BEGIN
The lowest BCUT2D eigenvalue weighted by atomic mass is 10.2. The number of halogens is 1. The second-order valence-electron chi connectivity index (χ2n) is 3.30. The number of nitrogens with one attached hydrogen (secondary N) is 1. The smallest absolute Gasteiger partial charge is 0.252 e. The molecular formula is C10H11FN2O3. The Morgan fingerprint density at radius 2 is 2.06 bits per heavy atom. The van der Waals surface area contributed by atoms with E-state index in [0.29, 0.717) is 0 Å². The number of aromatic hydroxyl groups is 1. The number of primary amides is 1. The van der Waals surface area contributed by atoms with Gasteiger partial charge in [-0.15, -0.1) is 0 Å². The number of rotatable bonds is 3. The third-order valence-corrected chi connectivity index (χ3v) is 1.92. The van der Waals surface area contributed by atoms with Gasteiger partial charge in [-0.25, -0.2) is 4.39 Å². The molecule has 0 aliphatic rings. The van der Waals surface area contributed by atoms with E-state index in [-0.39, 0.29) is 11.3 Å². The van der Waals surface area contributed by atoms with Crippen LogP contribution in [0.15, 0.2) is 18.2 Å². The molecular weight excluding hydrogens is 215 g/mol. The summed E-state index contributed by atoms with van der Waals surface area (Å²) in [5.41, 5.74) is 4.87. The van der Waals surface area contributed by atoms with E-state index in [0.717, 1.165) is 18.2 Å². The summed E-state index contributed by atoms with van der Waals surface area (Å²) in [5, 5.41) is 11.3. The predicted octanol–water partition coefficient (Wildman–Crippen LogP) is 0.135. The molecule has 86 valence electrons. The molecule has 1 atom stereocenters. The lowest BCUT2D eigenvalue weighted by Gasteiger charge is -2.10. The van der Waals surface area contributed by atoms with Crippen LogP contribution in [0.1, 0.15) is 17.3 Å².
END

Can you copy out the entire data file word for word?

The lowest BCUT2D eigenvalue weighted by atomic mass is 10.2. The number of halogens is 1. The second-order valence-electron chi connectivity index (χ2n) is 3.30. The number of nitrogens with one attached hydrogen (secondary N) is 1. The smallest absolute Gasteiger partial charge is 0.252 e. The molecular formula is C10H11FN2O3. The Morgan fingerprint density at radius 2 is 2.06 bits per heavy atom. The van der Waals surface area contributed by atoms with E-state index in [0.29, 0.717) is 0 Å². The number of aromatic hydroxyl groups is 1. The number of primary amides is 1. The van der Waals surface area contributed by atoms with Gasteiger partial charge in [-0.15, -0.1) is 0 Å². The number of rotatable bonds is 3. The third-order valence-corrected chi connectivity index (χ3v) is 1.92. The van der Waals surface area contributed by atoms with Gasteiger partial charge in [-0.25, -0.2) is 4.39 Å². The molecule has 0 aliphatic rings. The van der Waals surface area contributed by atoms with E-state index in [-0.39, 0.29) is 11.3 Å². The van der Waals surface area contributed by atoms with Crippen LogP contribution in [0.15, 0.2) is 18.2 Å². The molecular weight excluding hydrogens is 215 g/mol. The summed E-state index contributed by atoms with van der Waals surface area (Å²) in [5.41, 5.74) is 4.87. The van der Waals surface area contributed by atoms with E-state index in [0.717, 1.165) is 18.2 Å². The summed E-state index contributed by atoms with van der Waals surface area (Å²) in [5, 5.41) is 11.3. The predicted octanol–water partition coefficient (Wildman–Crippen LogP) is 0.135. The molecule has 86 valence electrons. The molecule has 1 atom stereocenters. The lowest BCUT2D eigenvalue weighted by Gasteiger charge is -2.10. The van der Waals surface area contributed by atoms with Crippen LogP contribution in [0.1, 0.15) is 17.3 Å².